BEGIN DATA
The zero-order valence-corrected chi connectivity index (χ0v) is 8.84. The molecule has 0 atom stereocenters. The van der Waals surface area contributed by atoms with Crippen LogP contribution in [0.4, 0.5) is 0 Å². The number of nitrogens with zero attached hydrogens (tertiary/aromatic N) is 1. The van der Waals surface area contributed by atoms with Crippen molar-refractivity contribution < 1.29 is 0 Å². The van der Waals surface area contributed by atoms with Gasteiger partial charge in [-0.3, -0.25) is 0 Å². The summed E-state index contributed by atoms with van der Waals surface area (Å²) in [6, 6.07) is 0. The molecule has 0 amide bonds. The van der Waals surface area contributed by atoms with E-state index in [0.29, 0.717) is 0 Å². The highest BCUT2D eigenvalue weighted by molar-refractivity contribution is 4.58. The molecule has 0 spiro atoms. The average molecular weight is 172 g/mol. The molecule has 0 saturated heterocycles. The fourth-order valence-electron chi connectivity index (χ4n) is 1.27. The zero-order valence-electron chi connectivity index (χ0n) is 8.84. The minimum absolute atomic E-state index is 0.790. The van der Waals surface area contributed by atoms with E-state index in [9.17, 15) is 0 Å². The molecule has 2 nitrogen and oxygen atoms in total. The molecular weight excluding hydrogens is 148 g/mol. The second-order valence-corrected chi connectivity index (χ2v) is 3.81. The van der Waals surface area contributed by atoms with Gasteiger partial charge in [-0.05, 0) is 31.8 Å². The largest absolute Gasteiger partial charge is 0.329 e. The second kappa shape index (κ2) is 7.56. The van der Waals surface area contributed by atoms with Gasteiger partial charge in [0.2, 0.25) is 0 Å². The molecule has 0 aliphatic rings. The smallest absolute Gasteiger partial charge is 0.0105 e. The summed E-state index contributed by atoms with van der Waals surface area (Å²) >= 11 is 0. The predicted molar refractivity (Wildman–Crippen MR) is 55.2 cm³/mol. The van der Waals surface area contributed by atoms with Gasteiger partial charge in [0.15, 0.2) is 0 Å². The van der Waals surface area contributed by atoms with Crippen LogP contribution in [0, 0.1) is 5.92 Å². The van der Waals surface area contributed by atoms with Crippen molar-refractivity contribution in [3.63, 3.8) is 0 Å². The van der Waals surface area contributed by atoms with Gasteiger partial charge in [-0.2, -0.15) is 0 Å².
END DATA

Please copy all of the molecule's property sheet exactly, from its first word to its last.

The zero-order valence-corrected chi connectivity index (χ0v) is 8.84. The molecule has 0 atom stereocenters. The van der Waals surface area contributed by atoms with Crippen LogP contribution in [0.4, 0.5) is 0 Å². The number of nitrogens with zero attached hydrogens (tertiary/aromatic N) is 1. The van der Waals surface area contributed by atoms with Crippen molar-refractivity contribution < 1.29 is 0 Å². The van der Waals surface area contributed by atoms with Gasteiger partial charge in [-0.3, -0.25) is 0 Å². The summed E-state index contributed by atoms with van der Waals surface area (Å²) in [6, 6.07) is 0. The molecule has 0 amide bonds. The van der Waals surface area contributed by atoms with E-state index in [0.29, 0.717) is 0 Å². The highest BCUT2D eigenvalue weighted by molar-refractivity contribution is 4.58. The molecule has 0 spiro atoms. The average molecular weight is 172 g/mol. The molecule has 0 saturated heterocycles. The fourth-order valence-electron chi connectivity index (χ4n) is 1.27. The zero-order valence-electron chi connectivity index (χ0n) is 8.84. The minimum absolute atomic E-state index is 0.790. The van der Waals surface area contributed by atoms with E-state index in [9.17, 15) is 0 Å². The molecule has 2 nitrogen and oxygen atoms in total. The molecular weight excluding hydrogens is 148 g/mol. The second-order valence-corrected chi connectivity index (χ2v) is 3.81. The van der Waals surface area contributed by atoms with Gasteiger partial charge in [-0.05, 0) is 31.8 Å². The largest absolute Gasteiger partial charge is 0.329 e. The second kappa shape index (κ2) is 7.56. The van der Waals surface area contributed by atoms with Gasteiger partial charge in [0.2, 0.25) is 0 Å². The molecule has 0 aliphatic rings. The smallest absolute Gasteiger partial charge is 0.0105 e. The summed E-state index contributed by atoms with van der Waals surface area (Å²) >= 11 is 0. The predicted molar refractivity (Wildman–Crippen MR) is 55.2 cm³/mol. The van der Waals surface area contributed by atoms with Gasteiger partial charge in [0.15, 0.2) is 0 Å². The van der Waals surface area contributed by atoms with Crippen LogP contribution in [0, 0.1) is 5.92 Å². The van der Waals surface area contributed by atoms with Crippen molar-refractivity contribution in [3.63, 3.8) is 0 Å². The van der Waals surface area contributed by atoms with Gasteiger partial charge in [-0.2, -0.15) is 0 Å².